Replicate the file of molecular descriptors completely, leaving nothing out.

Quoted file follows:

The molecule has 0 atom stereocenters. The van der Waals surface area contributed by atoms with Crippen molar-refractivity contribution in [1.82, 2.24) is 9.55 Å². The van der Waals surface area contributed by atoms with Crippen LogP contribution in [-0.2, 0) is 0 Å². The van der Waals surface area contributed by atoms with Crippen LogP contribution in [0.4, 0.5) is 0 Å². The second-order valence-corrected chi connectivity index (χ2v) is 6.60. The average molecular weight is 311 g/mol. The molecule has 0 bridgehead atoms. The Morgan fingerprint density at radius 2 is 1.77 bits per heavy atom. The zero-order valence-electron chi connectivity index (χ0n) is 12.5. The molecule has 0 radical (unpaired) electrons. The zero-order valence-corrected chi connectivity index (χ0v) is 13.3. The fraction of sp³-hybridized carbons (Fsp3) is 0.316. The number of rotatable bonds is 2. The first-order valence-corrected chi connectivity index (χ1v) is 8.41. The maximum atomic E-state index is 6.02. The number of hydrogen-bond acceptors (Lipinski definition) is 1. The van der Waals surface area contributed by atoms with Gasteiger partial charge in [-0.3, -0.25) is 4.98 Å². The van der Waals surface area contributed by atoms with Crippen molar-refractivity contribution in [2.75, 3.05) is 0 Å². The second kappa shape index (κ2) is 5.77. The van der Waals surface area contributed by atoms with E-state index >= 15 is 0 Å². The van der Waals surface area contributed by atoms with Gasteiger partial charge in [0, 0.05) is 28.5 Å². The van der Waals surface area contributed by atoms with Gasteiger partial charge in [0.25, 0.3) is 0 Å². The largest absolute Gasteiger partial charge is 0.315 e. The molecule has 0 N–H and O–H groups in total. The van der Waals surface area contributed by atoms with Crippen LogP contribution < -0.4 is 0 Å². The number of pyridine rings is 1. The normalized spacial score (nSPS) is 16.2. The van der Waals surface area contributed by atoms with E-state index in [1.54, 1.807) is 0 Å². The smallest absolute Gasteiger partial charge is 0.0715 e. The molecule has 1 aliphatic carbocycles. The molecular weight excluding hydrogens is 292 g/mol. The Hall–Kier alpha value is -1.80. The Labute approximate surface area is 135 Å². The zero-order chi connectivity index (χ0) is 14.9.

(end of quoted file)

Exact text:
The molecule has 0 atom stereocenters. The van der Waals surface area contributed by atoms with Crippen molar-refractivity contribution in [1.82, 2.24) is 9.55 Å². The van der Waals surface area contributed by atoms with Crippen LogP contribution in [-0.2, 0) is 0 Å². The van der Waals surface area contributed by atoms with Crippen LogP contribution in [0.4, 0.5) is 0 Å². The second-order valence-corrected chi connectivity index (χ2v) is 6.60. The average molecular weight is 311 g/mol. The molecule has 0 bridgehead atoms. The Morgan fingerprint density at radius 2 is 1.77 bits per heavy atom. The zero-order valence-electron chi connectivity index (χ0n) is 12.5. The molecule has 0 radical (unpaired) electrons. The zero-order valence-corrected chi connectivity index (χ0v) is 13.3. The fraction of sp³-hybridized carbons (Fsp3) is 0.316. The number of rotatable bonds is 2. The first-order valence-corrected chi connectivity index (χ1v) is 8.41. The maximum atomic E-state index is 6.02. The number of hydrogen-bond acceptors (Lipinski definition) is 1. The van der Waals surface area contributed by atoms with Gasteiger partial charge in [-0.3, -0.25) is 4.98 Å². The van der Waals surface area contributed by atoms with Crippen molar-refractivity contribution in [2.75, 3.05) is 0 Å². The second kappa shape index (κ2) is 5.77. The van der Waals surface area contributed by atoms with E-state index >= 15 is 0 Å². The van der Waals surface area contributed by atoms with Gasteiger partial charge in [0, 0.05) is 28.5 Å². The van der Waals surface area contributed by atoms with Gasteiger partial charge in [0.25, 0.3) is 0 Å². The largest absolute Gasteiger partial charge is 0.315 e. The molecule has 0 N–H and O–H groups in total. The van der Waals surface area contributed by atoms with Crippen LogP contribution < -0.4 is 0 Å². The number of pyridine rings is 1. The normalized spacial score (nSPS) is 16.2. The van der Waals surface area contributed by atoms with E-state index in [1.54, 1.807) is 0 Å². The smallest absolute Gasteiger partial charge is 0.0715 e. The molecule has 1 aliphatic carbocycles. The molecular weight excluding hydrogens is 292 g/mol. The Hall–Kier alpha value is -1.80. The Labute approximate surface area is 135 Å². The zero-order chi connectivity index (χ0) is 14.9.